• Step 1: Creative community-led events to establish what is important about the area.
  • Step 2: Community-led ‘action inquiries’ to resolve any disagreements or uncertainty about the area’s use.
  • Step 3: Community action throughout the decision-making, delivery and handover phases of the project.

Residents can sign up now for the ‘Opening Up Castle Gateway’ walks on 22 July via

They can also join the conversation on:

twitter @MyCastlGateway

instagram @mycastlegateway

Just occasionally a Council goes completely mad

If anyone had suggested over a pint in a public bar that a dozen used sea containers should be allowed to park on a sensitive City centre site in York, for three years, they would have been laughed at.

But in essence the Council’s Executive committee will consider doing just that on the vacant Reynard’s garage site when they meet next week.

Reynards Garage site

Reynards Garage site

A proposal from a group called “Spark” would see affordable space created for “local start-up businesses, social enterprises, community groups and charities for over 20 businesses in 14 fully fitted out shipping containers. The completed scheme would offer street food kiosks, retail, shared workspaces, meeting room, a performance area and public workspace. Although constructed from shipping containers they can be clad and finished in a variety of finishes to fit the locality and create a high quality aesthetic finish”.

A Council official writes that the plan would  ” improve the quality of the area and by driving footfall, contribute to uplift in land values”

Sea containers to be parked on Piccadilly?

Sea containers to be parked on Piccadilly?

The use of low quality temporary buildings with transient users has, of course, had just the reverse effect on land values elsewhere.

It is an extension of the post war bomb site “used car dealer” syndrome.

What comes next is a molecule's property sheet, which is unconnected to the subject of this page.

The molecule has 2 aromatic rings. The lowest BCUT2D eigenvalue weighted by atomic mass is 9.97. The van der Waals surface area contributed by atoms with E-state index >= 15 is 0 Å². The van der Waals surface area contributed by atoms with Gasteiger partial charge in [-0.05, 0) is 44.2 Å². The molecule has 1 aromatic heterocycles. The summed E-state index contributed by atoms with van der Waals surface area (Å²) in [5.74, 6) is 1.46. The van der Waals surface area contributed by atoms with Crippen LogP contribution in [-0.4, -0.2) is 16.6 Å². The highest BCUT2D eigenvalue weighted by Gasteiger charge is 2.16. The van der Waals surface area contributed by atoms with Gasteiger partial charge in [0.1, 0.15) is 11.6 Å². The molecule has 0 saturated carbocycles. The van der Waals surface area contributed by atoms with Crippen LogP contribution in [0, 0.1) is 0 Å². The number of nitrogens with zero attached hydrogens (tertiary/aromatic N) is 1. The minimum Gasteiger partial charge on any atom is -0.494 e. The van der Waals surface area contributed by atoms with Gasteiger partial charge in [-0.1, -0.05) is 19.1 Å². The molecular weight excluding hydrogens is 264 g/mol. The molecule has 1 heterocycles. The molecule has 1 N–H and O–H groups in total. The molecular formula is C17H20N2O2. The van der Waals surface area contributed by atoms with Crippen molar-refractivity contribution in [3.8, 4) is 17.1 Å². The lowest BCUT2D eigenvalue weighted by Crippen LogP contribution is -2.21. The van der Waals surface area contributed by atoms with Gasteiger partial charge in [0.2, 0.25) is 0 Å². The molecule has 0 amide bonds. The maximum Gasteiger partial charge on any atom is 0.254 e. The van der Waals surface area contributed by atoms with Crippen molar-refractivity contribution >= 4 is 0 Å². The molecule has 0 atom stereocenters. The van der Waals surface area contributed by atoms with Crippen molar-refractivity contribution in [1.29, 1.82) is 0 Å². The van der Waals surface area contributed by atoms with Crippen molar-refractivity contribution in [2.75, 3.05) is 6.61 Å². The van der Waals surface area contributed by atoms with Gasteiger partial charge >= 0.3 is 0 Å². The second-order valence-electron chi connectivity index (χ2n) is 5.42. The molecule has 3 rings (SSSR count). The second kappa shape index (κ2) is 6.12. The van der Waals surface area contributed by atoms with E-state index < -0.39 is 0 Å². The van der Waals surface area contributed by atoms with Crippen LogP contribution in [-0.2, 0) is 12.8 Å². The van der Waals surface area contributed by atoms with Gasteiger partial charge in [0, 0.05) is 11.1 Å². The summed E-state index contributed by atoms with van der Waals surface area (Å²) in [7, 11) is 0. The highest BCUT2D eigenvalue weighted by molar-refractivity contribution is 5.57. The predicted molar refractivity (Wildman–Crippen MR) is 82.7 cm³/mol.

The containers are expected to be available to rent for £300 a week. Many are expected to be street food outlets and will compete with the mobile vans and stalls which already existed in the Shambles market area.

The Council is expected to spend £40,000 connecting utility services to the site. It says it expects to recover this from rent income although how much “Sparks” would actually pay is unclear.

And critically the location is within sight of some of the most important historical buildings in the City. These include the Merchant Adventurers Hall and the Castle complex.

The Council has had plenty of time to come up with with a constructive, low risk, option for the use of this site.

In the run  up to Christmas it should be used to supplement the overcrowded Castle car park.

After that there are many unobtrusive  leisure and commercial uses that could be considered if the Council really can’t get its “Southern Gateway” major redevelopment project into gear.jumbo-big-square-hay-bale-foreground-dimensions

We have said for some time that the Council has over-extended itself. It has too many major projects on the go at the same time.

Quality is suffering and short term expedients become straws to be grabbed at.

In this case a whole bale of hay is about to fall on the Council leaderships head.